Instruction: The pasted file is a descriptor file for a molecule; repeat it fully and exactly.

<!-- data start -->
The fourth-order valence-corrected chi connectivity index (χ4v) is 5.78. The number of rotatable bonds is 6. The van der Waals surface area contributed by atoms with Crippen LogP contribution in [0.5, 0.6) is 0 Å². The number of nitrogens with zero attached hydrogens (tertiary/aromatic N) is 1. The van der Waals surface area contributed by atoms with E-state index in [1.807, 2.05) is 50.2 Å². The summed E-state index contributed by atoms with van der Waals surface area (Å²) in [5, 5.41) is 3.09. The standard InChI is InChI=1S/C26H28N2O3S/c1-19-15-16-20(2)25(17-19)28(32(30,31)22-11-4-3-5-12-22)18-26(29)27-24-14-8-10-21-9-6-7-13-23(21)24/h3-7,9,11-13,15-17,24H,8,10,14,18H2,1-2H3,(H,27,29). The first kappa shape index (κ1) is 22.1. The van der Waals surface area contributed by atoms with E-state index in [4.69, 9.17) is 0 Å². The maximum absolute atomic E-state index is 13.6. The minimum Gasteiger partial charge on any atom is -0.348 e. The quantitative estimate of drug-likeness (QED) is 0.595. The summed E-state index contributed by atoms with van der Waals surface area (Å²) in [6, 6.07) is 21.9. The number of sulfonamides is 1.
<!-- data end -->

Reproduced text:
The fourth-order valence-corrected chi connectivity index (χ4v) is 5.78. The number of rotatable bonds is 6. The van der Waals surface area contributed by atoms with Crippen LogP contribution in [0.5, 0.6) is 0 Å². The number of nitrogens with zero attached hydrogens (tertiary/aromatic N) is 1. The van der Waals surface area contributed by atoms with E-state index in [1.807, 2.05) is 50.2 Å². The summed E-state index contributed by atoms with van der Waals surface area (Å²) in [5, 5.41) is 3.09. The standard InChI is InChI=1S/C26H28N2O3S/c1-19-15-16-20(2)25(17-19)28(32(30,31)22-11-4-3-5-12-22)18-26(29)27-24-14-8-10-21-9-6-7-13-23(21)24/h3-7,9,11-13,15-17,24H,8,10,14,18H2,1-2H3,(H,27,29). The first kappa shape index (κ1) is 22.1. The van der Waals surface area contributed by atoms with E-state index in [4.69, 9.17) is 0 Å². The maximum absolute atomic E-state index is 13.6. The minimum Gasteiger partial charge on any atom is -0.348 e. The quantitative estimate of drug-likeness (QED) is 0.595. The summed E-state index contributed by atoms with van der Waals surface area (Å²) in [6, 6.07) is 21.9. The number of sulfonamides is 1.